Story and Photos by Andy ArgyrakisRemember in the late '70s and early '80s when bands were either those super cool, swanky underground rockers concerned equally with musical atmosphere and attitude or they were commercially viable popsters disgusting to those with even a shred of musical intelligence and taste? Actually, those retro days of the past aren't all that different from the present predicament of the music industry, where you're either making scrupulous, veracity filled music on the mainstream fringe or you're selling out in favor of mass appeal and watered down musical expressions.
Enter Interpol, the latest rock and roll based quartet to be hatched out of New York, who not only represent a modern day example of a hard working, respect worthy underground band, but are also are revitalizing all that was hip and hallowing from their retro past. No, they're not following the vintage garage rock cues from fellow statesmen The Strokes, The Money Suzuki, or The Yeah, Yeah, Yeahs. Instead, Interpol is focusing on the Brit pop/punk era that birthed the likes of Joy Division and The Smiths and its subsequent cultivation of folks like The Psychedelic Furs. At a recent Metro show promoting their full length debut Turn On the Bright Lights, the foursome (comprised of singer/guitarist Paul Banks, bassist Carlos Dengler, guitarist Daniel Kessler, and drummer Sam Fogarino) combined style and sophistication with sassy songwriting and sonic sensations reminiscent of the abovementioned acts.
All the members took the stage dressed in suits and ties, confirming that class not only resonates from their recordings, but also through their on stage demeanors. There was no ruckus reeking havoc, unnecessary jumping up and down, or contrived patronizing of the crowd on Interpol's part, as they simply let an outpouring of genuine energy seep through their dozen song set. Throughout those cuts, Banks' voice was filled with seditious scruff, often complimenting a series of grinding guitars, creaking cacophony, and pleading percussion. Such elements were first alluded to during "Stella Was a Diver and She Was Always Down" and "Hands Free," followed by Interpol's full settlement into such descriptions during "NYC" (which distinctly paid homage to the Furs). "Obstacle 1" and the new record's hidden track "Specialist" followed, both resounding with controlled cushiness and matching melodrama that would have made Morrissey and his Smiths partner Johnny Marr proud. "PDA" furthered their meticulous preservation efforts of such muses, except the band wasn't content to just let the tune lean in preference to the past. A combination of ringing guitar blasts, spiking drumbeats, and Banks' heightened vocal delivery brought contemporary inclinations to that finale track before a pair of enticing encores.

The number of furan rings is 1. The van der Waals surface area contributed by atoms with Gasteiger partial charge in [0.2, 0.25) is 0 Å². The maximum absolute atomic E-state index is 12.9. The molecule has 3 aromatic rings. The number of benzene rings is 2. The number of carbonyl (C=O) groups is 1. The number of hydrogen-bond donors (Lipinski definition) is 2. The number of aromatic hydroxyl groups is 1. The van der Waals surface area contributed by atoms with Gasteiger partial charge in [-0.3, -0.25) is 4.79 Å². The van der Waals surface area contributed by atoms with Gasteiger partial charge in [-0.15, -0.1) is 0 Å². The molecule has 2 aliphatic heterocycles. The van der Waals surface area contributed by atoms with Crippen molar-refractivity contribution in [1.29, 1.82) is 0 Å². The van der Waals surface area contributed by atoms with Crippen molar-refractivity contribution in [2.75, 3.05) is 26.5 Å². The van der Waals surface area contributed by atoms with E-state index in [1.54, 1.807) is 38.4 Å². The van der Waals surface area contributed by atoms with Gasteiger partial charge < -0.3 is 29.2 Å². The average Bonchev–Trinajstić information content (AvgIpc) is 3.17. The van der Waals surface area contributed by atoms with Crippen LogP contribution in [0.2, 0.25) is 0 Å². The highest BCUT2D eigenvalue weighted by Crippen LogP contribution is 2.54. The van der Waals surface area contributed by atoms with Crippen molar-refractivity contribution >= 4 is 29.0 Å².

Rest assured that I'm not simply jumping on the press' cheerleading bandwagon to remain fashionable in the eyes of my peers and trust me when I suggest keeping an eye on Interpol this year. We need more groups like them to remind us of the past world where quality compositions came from, while at the same time proving they are still fathomable despite the bleak musical climate that exists circa 2003.
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